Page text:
It was a beautiful and rainy Friday afternoon, downtown.
I was walking with my older son, the 2 of us, heading to the parking lot.
Suddenly, I noticed a nice pair of shoes in a store. I said, let’s go inside, I like this one. Let me check it out.
My son reminded me that we’re in a hurry and I promised him that it won’t take us long. I promised to buy one thing and that only.
Don’t Push Customers To Buy – They Won’t Come Back
I checked the shoes but I was not fully satisfied and asked the sales rep if he can bring me a nice jacket that was in the showcase.
He informed me that we have to go downstairs, to the other department.
There, it was a whole new world. The place was filled with countless jackets for men. I had so many options now, I could not really decide on one of them.
While I was checking a few of them, another sales rep came close and started talking to me.
I was trying to concentrate on the clothing and he was talking as if I asked for his help.
Oh, this one is very warm, and this one, is great, and this one, is a no-brainer, and stuff like that. Every jacket was perfect for me.
Whatever I was doing, he was following me and standing next to me. It was annoying, to say the least.
I looked at him once and I figured out he was pretty much older than the other sales reps. Maybe he was a manager or even the owner of the store.
At some point, I decided to leave the store without buying anything, just because of his weird behavior.
But my son really liked the 1st jacket I checked and the pair of shoes. He insisted that I should buy something.
I always enjoy it when my son insists on something, he rarely does it and I respect his opinion. Besides, I liked the jacket and I did not want our time to get wasted for nothing.
I said OK, I’ll buy the jacket but that only, remember, I said one thing.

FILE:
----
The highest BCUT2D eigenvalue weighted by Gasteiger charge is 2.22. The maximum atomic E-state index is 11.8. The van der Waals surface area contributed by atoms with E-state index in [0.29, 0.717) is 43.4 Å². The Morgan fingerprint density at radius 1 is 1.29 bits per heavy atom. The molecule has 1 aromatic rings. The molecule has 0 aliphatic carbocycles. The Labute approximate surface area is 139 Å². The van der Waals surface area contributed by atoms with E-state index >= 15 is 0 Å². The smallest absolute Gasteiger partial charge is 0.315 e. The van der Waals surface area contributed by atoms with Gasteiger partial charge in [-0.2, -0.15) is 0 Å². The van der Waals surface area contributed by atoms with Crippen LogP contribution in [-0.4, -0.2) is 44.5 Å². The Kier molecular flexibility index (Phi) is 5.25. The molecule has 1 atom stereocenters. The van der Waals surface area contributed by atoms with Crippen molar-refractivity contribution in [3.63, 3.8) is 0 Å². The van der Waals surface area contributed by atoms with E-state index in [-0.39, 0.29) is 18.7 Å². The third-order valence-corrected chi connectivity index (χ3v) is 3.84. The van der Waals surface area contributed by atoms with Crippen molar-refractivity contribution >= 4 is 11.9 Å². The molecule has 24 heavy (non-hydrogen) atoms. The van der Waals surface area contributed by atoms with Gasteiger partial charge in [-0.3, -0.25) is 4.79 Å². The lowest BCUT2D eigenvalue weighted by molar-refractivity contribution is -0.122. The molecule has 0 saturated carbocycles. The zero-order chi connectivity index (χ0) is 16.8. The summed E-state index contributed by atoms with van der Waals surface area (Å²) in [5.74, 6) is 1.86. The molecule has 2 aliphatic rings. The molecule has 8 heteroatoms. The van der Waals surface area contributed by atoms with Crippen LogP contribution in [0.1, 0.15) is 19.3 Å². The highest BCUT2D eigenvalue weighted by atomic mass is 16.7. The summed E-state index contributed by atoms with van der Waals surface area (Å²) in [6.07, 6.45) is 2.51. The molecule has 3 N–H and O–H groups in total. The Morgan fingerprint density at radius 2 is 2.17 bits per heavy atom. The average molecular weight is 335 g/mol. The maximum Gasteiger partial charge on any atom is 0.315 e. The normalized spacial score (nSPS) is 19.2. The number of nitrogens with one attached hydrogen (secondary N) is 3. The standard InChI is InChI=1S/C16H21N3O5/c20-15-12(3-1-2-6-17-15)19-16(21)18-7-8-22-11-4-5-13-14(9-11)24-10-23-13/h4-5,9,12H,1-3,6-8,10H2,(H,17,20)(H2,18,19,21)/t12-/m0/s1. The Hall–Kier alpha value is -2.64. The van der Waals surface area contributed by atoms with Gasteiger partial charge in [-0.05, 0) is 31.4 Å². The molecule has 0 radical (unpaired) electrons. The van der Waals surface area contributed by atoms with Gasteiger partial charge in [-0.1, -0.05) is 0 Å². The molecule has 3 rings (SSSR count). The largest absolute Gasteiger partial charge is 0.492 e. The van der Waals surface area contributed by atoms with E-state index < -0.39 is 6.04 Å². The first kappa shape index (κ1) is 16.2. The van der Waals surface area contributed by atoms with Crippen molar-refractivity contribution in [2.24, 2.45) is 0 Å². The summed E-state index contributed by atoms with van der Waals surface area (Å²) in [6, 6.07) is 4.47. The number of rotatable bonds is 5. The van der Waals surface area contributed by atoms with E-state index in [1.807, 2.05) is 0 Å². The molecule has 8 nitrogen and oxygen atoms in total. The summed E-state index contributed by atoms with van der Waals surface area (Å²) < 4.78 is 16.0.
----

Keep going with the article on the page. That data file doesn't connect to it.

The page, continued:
We paid and left the store.
Until we get to the car I was thinking about my buying experience, which was awful.
I realized that I did not want to revisit this place.
When we arrived back home, I discuss this with my wife and she laughed. She said, ” I never buy when they push me like this, I just say goodbye and leave”.
Of course, I said. Is there anyone that likes to be pushed while shopping?
What We Can Learn From This
Why am I saying all this to you?
When you run a store full of merchandise, you don’t need to push customers to buy. The merchandise speaks of itself. When customers try to decide on their own with such a plethora of options, you don’t interrupt them.
Other customers need more time, others less, but they all need some privacy.
The first sales rep I meet in this store, a young boy around 20-25 years old was kind, fast, and he did not bother me with annoying questions. He just brought me the shoes and I had as much time as I needed to check them out.
He knows that if I need something, I’ll ask him. The store is full of clothes and customers can decide on their own.
I bought the jacket this time, but I won’t return to this store, this is for sure.
The salesman (or the owner?) downstairs might be thinking that he closed the sale, when in fact, what he did, is losing a customer once and for all.
So think about it next time and let your customers take their time.
The same rule applies online. If sales reps are pushing visitors too much, they will disengage and leave.
The website, the landing page, the product or service can speak of itself. A sales rep can follow-up with some details, to deliver a bonus, to check if there are questions to be answered, to send an email campaign but that is enough.
Sales reps that care more about their commissions and not about solving their customers’ problems or satisfying their needs, they won’t make it in the marketplace.
Sales reps that care more about their commissions are those sleazy and pushy guys we all hate. They are spammers and customers avoid them like the plague.
Instead, sales reps should provide value and should care about their customers’ needs and problems. They can discuss with customers, even something totally unrelated to “Break the Ice”.
They can express their opinion, that’s OK, and they can share their own experience with a product or service.
Salespeople should be friendly, polite, and should make the customer feel like home.
This is when they’ll watch their conversions increase.
That’s it, another article has finished, here on Web Market Support. I am waiting for your comments and thoughts. Did you have such a nasty buying experience lately? Till next time.
Tasos Perte Tzortzis
Marketing Specialist, Entrepreneur
Although doing traditional business offline since 1992, Tasos fell in love with online marketing in late 2014 and has helped hundreds of brands sell more of their products and services on the web.
He enjoys reading, music & arts, mathematics, chess, coffee, swimming, Audi, and playing with his kids.